Wednesday, July 25, 2007


CNN and the like are reporting 500 dead in Hungary due to the heatwave. Temps in some places have been up to 40 degrees C but overall things are OK here. I am surprised by those figures. It's hot, but overall it seems OK. Anyway, just wanted to tell you all that we here are fine. Off on a family holiday tomorrow, so I probably won't be blogging for a week or so.

Monday, July 23, 2007

New book sneak preview

I have been talking to those nice people at my Publisher BRADT
The title of my book will be CENTRAL & EASTERN EUROPE: A WILDLIFE GUIDE. The cover will be a full face photo of a Wolf. I wanted a large carnivore on the cover, and it does get much better than a Wolf. Hopefully the editors will find very little to do with my manuscript and the book will be published next summer, less than one year away.

Friday, July 20, 2007

Green Woodpecker, new bird

Well, not a new bird for me... but a new bird for our garden. A new one for our garden-list (that's yard-list to my US friends!). But why now? It's up in the high 30s C here in Budapest and one calls... giving its famous laugh, the "yaffle", yesterday morning. Green Woodpecker (Picus viridis) one of Europe's most familiar woodpeckers, indeed most familiar birds. A largely terrestrial feeder, with a taste for ants, but a tree-hole nester.

Tuesday, July 17, 2007

Three-toed Woodpecker plumages

Today, I received some photos and a question regarding Three-toed Woodpeckers in southern Germany. It all centres on the following and it's a topic that comes up every year...

There is much individual variation in the plumages of European Three-toed Woodpecker (Picoides tridactylus), especially within the central and southern European populations which are P.t.alpinus (for more on this see "Variation" on page 158 in my book WOODPECKERS OF EUROPE, and the drawings on page 157). I can say that it is not unusual to see birds in the Carpathians, Alps and Balkan ranges that have very white and largely unmarked backs, which is more typical of the more northerly distributed P.t.tridactylus race. A good feature to look for in such birds is the amount of dark (mainly black) markings (barring and flecking) on theunderparts, esp on the flanks and belly. Most of the "white-backed" alpinus show more black barring and flecking here than classic tridactylus birds. Some observers have suggested that white-backed southern birds are tridactylus birds within the range of alpinus. Some observers have even gone as far as to say that "all" birds in this area are white-backed, and therefore tridactylus, and that no birds have barred backs as alpinus are supposed to have. I know this to be view to be wrong. Classic alpinus birds with barred backs do exist. Yet, there is much to prove, and it is not impossible that the odd northern bird wanders southwards each year, but I personally believe that such white-backed birds are the result of extreme local individual variation rather than populations of tridactylus living amongst alpinus.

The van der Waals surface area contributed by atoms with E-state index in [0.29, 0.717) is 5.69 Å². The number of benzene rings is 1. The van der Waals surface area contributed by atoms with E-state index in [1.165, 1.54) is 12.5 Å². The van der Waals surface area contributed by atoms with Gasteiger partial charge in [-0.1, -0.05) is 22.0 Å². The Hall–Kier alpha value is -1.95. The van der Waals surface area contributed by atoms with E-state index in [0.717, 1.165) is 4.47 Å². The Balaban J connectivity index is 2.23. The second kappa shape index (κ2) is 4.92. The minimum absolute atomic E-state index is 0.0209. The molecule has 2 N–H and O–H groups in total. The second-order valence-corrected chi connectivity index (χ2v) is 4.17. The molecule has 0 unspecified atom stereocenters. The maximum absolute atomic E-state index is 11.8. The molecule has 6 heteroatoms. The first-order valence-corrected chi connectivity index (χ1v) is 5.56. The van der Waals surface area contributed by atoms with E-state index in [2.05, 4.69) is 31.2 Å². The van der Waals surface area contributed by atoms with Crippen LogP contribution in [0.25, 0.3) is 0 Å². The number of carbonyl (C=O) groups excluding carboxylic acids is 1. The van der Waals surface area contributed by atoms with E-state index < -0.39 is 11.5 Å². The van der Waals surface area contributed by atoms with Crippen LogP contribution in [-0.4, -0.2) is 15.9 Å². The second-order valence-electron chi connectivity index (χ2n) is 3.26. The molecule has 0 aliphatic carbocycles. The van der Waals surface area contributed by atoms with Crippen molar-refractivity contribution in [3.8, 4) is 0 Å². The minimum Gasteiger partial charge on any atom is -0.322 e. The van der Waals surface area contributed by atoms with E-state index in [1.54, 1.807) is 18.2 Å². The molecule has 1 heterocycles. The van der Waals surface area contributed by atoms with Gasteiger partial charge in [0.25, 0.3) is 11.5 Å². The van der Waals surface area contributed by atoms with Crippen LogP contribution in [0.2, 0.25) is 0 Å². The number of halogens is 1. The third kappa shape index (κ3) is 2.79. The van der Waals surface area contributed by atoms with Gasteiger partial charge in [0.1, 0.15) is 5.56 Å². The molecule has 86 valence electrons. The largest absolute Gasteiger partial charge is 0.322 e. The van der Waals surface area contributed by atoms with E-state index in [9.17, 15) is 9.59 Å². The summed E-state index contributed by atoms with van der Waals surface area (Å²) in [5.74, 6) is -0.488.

Monday, July 16, 2007

My 2008 tour plans becoming clearer

As you can see it's July 2007, but my 2008 movements are now almost sorted. I will be doing tours in Hungary, of course, both birding, butterfly, general natural history and photography tours for various companies and groups of people. But, at various times of the year, I will also be in Croatia, the Czech Republic, Bulgaria, Estonia and Romania... another busy year in store. And that is good... more birds, more travel, more wildlife, and no doubt many more interesting and colourful characters to meet :-)

Woodpeckers calling, hawkmoth buzzing

Though it is July and summer temps are at a high, (mid-30s C each day now) woodpeckers still call from time to time. I was at Lake Balaton again at the weekend. Great Spotted Woodpeckers were around the gardens and called each morning, a Middle Spotted, possibly two, called from time to time during the day from big oak trees in a neighbour's yard. In the later afternoon we went for an ice-cream at the other end of the village and I heard a Lesser Spotted Woodpecker call from a campsite. At the house there were the usual suspects: Golden Oriole, Spotted Flycatcher, Black Redstart, Song Thrush. The Balkan Wall Lizard was around and also a very active Hummingbird Hawkmoth. This is not the easiest time of year for birding, certainly not for woodland species, but if you keep your ears open even the woodies can be heard... and seen.

Friday, July 13, 2007

Crane Migration in October